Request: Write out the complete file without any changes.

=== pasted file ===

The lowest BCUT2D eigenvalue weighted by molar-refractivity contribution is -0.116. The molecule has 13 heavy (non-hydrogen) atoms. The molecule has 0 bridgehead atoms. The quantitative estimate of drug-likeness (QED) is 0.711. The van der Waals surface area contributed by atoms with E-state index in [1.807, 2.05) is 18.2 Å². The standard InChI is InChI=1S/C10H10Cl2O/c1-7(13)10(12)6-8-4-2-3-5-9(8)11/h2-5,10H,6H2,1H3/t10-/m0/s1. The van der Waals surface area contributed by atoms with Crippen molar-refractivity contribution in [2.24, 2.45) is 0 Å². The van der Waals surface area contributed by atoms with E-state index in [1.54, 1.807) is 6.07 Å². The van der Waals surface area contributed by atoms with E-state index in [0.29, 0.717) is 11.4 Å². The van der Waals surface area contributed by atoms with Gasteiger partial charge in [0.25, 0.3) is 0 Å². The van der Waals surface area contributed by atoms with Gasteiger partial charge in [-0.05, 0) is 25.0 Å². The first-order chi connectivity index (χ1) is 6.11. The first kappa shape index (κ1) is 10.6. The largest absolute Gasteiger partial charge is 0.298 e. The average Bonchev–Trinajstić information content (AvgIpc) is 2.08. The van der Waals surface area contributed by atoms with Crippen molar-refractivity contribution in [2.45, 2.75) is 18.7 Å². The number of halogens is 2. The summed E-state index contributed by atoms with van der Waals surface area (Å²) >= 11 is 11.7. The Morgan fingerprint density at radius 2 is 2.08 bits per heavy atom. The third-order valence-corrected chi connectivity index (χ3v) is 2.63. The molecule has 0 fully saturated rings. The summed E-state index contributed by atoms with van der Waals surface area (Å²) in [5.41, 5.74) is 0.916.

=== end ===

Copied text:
The lowest BCUT2D eigenvalue weighted by molar-refractivity contribution is -0.116. The molecule has 13 heavy (non-hydrogen) atoms. The molecule has 0 bridgehead atoms. The quantitative estimate of drug-likeness (QED) is 0.711. The van der Waals surface area contributed by atoms with E-state index in [1.807, 2.05) is 18.2 Å². The standard InChI is InChI=1S/C10H10Cl2O/c1-7(13)10(12)6-8-4-2-3-5-9(8)11/h2-5,10H,6H2,1H3/t10-/m0/s1. The van der Waals surface area contributed by atoms with Crippen molar-refractivity contribution in [2.24, 2.45) is 0 Å². The van der Waals surface area contributed by atoms with E-state index in [1.54, 1.807) is 6.07 Å². The van der Waals surface area contributed by atoms with E-state index in [0.29, 0.717) is 11.4 Å². The van der Waals surface area contributed by atoms with Gasteiger partial charge in [0.25, 0.3) is 0 Å². The van der Waals surface area contributed by atoms with Gasteiger partial charge in [-0.05, 0) is 25.0 Å². The first-order chi connectivity index (χ1) is 6.11. The first kappa shape index (κ1) is 10.6. The largest absolute Gasteiger partial charge is 0.298 e. The average Bonchev–Trinajstić information content (AvgIpc) is 2.08. The van der Waals surface area contributed by atoms with Crippen molar-refractivity contribution in [2.45, 2.75) is 18.7 Å². The number of halogens is 2. The summed E-state index contributed by atoms with van der Waals surface area (Å²) >= 11 is 11.7. The Morgan fingerprint density at radius 2 is 2.08 bits per heavy atom. The third-order valence-corrected chi connectivity index (χ3v) is 2.63. The molecule has 0 fully saturated rings. The summed E-state index contributed by atoms with van der Waals surface area (Å²) in [5.41, 5.74) is 0.916.